Copper Area News
Malcom “Mickey” Johnson (he prefers to be called Mic) was raised during the Great Depression in the state of Washington. Having experienced those hard times, Mic knew the value of a job. He graduated high school in 1938 and worked as a page in the state senate and a laborer for the highway department. When he was 19 years old he found himself working for Morrison-Knudsen Company, a construction contractor.
In April 1941, he traveled with the company to a sub-tropical place called Wake Island in the Pacific. The company was contracted to build a naval base on the remote group of islets which included Wilkes, Peale and Wake. It was a good paying job, $120 a month plus room and board. The workers could make as much as $500 a month working overtime which was a very good paying job in the 1940s. There wasn’t much to do on the island which allowed them to save their wages. Many of the men sent money home to help their families.
On Dec. 7, 1941, the Japanese attacked the American naval base at Pearl Harbor on the island of Oahu, Hawaii. Within hours of the attack, Japanese planes began bombing Wake Island on Dec. 8. On the day of the attack there were 450 Marines, 68 U.S. Navy personnel, and 1,200 civilian workers from Morrison-Knudsen on the island. Pan American Airlines also had civilian personnel on the island including 45 Chamorro (indigenous people of the Mariana Islands) employees.
The forces at Wake Island were not prepared for the bombing attacks and invasion that followed. The naval base had not been completed and they were without radar. Firearms were unavailable for 20 percent of the military personnel. The Marine aviators had 12 Gruman Wildcats for air support. They had received word of the attack on Pearl Harbor and the commanding officer ordered four planes in the air to look for the approaching enemy but the visibility was poor that day. Thirty-six Japanese bombers strafed and bombed the airstrip destroying seven of the planes and damaging the eighth.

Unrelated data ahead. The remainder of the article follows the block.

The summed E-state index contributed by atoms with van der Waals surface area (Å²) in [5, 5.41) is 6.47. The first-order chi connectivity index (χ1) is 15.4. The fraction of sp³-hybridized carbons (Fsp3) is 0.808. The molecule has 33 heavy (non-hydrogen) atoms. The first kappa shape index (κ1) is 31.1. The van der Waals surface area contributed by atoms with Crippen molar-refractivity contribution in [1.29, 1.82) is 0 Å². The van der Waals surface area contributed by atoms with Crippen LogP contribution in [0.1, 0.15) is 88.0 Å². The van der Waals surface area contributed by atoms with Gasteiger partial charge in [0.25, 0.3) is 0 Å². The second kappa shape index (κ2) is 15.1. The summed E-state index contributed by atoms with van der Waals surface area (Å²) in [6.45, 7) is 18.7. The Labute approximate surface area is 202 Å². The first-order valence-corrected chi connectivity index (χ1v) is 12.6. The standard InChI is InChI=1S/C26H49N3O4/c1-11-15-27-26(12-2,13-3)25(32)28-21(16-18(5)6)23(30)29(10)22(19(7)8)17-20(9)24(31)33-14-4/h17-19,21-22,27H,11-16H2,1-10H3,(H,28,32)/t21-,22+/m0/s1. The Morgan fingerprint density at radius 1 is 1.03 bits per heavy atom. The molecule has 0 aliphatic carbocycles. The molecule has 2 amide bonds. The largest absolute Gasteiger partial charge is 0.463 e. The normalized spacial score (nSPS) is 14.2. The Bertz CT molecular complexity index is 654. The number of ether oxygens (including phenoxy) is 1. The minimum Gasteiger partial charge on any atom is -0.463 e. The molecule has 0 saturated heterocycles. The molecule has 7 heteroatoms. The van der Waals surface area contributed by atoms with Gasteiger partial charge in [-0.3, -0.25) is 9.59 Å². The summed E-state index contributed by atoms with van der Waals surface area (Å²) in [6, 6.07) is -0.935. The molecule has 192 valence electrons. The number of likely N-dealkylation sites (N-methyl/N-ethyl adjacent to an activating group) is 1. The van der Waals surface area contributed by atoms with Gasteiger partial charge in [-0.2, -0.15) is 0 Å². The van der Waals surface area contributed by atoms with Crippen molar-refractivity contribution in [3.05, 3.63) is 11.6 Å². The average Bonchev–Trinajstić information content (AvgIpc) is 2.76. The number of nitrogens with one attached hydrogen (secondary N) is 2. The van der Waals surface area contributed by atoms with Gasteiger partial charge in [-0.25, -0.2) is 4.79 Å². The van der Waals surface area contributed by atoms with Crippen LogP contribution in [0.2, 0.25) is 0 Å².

On Dec. 9, a Pan American Clipper flying boat that had survived the bombing evacuated the Pan American workers flying them to Hawaii. The Pan American Chamorro workers were left behind. Japanese planes continued to bomb daily for the next three days. At night the Marines aided by civilian workers including Mic Johnson would move the gun batteries to different locations. They would also erect wooden “dummy” gun placements to confuse the enemy bombers. Mic said that about a month before the attack, the civilian workers who volunteered to fight began training with the Marine gun battery crews.
The Japanese invasion fleet arrived on Dec. 11. At dawn their warships began shelling the island as they prepared to attempt a landing. The Marine shore batteries and four planes were able to repel the first attack. The Japanese did not attempt to land troops as they suffered 500 dead when the Americans sank two destroyers and damaged a cruiser. It was a humiliating defeat for the Japanese and one of the first victories for the Americans in the war.
On Dec. 23, a larger fleet returned. In the dead of night they landed over 1,000 Japanese Marines on the islands. The Americans fought valiantly but were badly out numbered. Some of the civilians found weapons and fought side by side with the Marines. Most of the civilian workers were unarmed and hid in foxholes and in the brush. Realizing his troops were overwhelmed and that there were nearly a 1,000 unarmed and unprotected civilians that could be massacred, Commander Winfield Scott Cunningham gave the order for the Americans to surrender. Major James Devereaux under a white flag delivered the surrender order to his men.
During the 15-day siege, 49 United States Marines were killed, 70 civilian workers died and 12 were wounded. Mic Johnson was one of the wounded hit in the shoulder and arm by bullets. He also suffered a bayonet wound. All of the soldiers and civilians were taken prisoner. Mic was taken to the hospital for treatment of his wounds. The next day all of the prisoners were taken to the airfield where they were made to stand in the heat. Mic, weakened from his wounds, had to be propped up by both men standing on both sides of him. The prisoners received little food and the water they were given was contaminated by the fuel cans it was served from. The cans had not been cleaned and still contained some gasoline in them.
The Japanese, angered by the heavy losses they suffered in taking the island, treated the prisoners brutally. Many Americans had their arms tied behind their back with telephone wire with another loop tied around their neck with the other end around their wrists. If they tried to stretch and lower their arms they strangled them selves. Prisoners were stripped naked or to their underwear and forced to sit on the hot concrete of the airfield. Personal valuables were taken. Machine guns were placed in positions surrounding the prisoners. The Americans did not know if they were to be massacred. It was a fearful time of uncertainty. For the next 10 days, they were given little food and drank the contaminated water. On Jan. 11, 1942 a Japanese officer told the prisoners they were to be transferred off the island the next day.
NEXT WEEK: Voyage on the Nitta Maru & the Prisoner of War Camps